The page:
How to Add Moisture to Dry Air
Winter weather is brutal in many ways. Not only do temperatures dip to sub-freezing levels, showering the area in snow and ice, but the air itself even seems to revolt and become difficult to live in. If you’ve ever noticed that winter air always seems to feel stiff, stale, and dry, you’re not alone: winter air contains a lower amount of humidity than any other season.
The reason for this is somewhat simple: colder air can’t contain as much humidity as warmer air. When the air gets extremely cold like it does in winter, the humidity condenses back into water, which needs to go somewhere. That’s why we get things like heavy rainfall, snow, ice, and frost. However, the lack of outdoor humidity also impacts the air inside your home. When your heating system warms this air, the lack of humidity makes the air extremely dry by comparison because the relative humidity is low. This is why your hands become cracked and dry, your hair can feel stiff and brittle, and many other things can happen with your health—your body is reacting to the sudden lack of needed moisture in the air you breathe and live in.
However, humidifying your home doesn’t have to be difficult, nor does it have to take a while. Here are some instructions you can follow which improve your indoor humidity in a pinch.
Boil a Pot of Water on the Stove
Boiling water makes it far easier for the air to absorb it. Rather than waiting for the air to slowly evaporate the water, boiling the water forces it into vapor form, where it can quickly and easily be absorbed by the air around you. Before long, even a decent-sized pot of water could add a substantial amount of moisture to the humidity in your air.
Collect Bowls of Water & Distribute them Throughout Your Home
Don’t want to risk boiling a pot of water for the hours it takes to completely go through it all? Why not just let evaporation take care of it for you? This method isn’t nearly as fast as boiling the water, and it works better if the bowls are initially filled with hot water, but simply collecting a small bowl of water and leaving them strategically in rooms around your home can help with indoor humidity problems.
Line Dry Clothing Indoors
This is essentially the same principle as positioning bowls of water around your home, but letting the water actually do something useful first. The water that you use to wash your clothes doesn’t just disappear when you line-dry them—it’s absorbed into the atmosphere. Why not let that water find its way into the atmosphere while staying in your home? To expedite this process, consider using a fan set on low to keep a steady current of air flowing past your line-drying clothes. However, be aware that this will make the air in your home cooler by a little bit as well.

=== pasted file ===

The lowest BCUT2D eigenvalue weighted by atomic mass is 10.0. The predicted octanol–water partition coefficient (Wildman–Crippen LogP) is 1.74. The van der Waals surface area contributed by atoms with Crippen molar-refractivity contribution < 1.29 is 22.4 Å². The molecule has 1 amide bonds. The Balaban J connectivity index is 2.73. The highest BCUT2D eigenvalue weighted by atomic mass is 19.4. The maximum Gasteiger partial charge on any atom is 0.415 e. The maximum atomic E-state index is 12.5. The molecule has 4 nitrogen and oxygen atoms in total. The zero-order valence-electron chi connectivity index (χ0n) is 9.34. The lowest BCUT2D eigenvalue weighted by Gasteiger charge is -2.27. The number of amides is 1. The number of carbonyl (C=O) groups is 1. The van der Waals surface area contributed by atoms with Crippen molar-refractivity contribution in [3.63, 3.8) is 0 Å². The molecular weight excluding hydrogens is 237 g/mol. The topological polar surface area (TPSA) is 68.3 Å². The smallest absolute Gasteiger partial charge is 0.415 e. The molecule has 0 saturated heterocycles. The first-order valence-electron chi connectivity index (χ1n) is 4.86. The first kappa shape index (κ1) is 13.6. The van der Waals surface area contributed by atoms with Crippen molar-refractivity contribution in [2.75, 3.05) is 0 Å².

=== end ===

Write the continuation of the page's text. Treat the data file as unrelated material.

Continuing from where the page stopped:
Allow Steam from Baths & Showers to Escape Your Bathroom
Steam is a form of water vapor and can add a good amount of humidity to your home. Consider opening the door to your bathroom when you get out of the shower and allowing the warm, humid air from inside to percolate to the rest of your home. While this may not make a ton of difference when it comes to your humidity, having everyone in your home do this after they shower will help everyone feel better and breathe easier.
Invest in Long-Term Humidification
While these tips will help you increase your indoor humidity levels for now, over time this humidity will eventually escape and be lost to the air outside. Nobody has time to sit around and constantly run through these steps over and over again, so that means those who really suffer from humidity problems should consider a whole-home humidification system for long-term relief. A whole-home humidification system hooks directly to your existing heating and cooling equipment, and is even directly connected to your water supply for a maintenance-free and dependable indoor humidity controlling solution.
By making the investment in one of these systems, you’re putting a significant investment in both your health and your home. A whole-home humidifier helps to counteract a lot of issues that many people struggle with throughout the winter months such as nose bleeds, a dry cough, dry eyes, or the aforementioned dry skin and stiff or unhealthy-feeling hair. Your entire home will benefit from this because these systems humidify the air which your blower motor then sends throughout your home. That means even heating and even humidity.
Learn more about the benefits of a whole-home humidifier or let us install one of these systems in your home! Give Arco Comfort Air a call at (216) 230-5117 for service in the Cleveland area.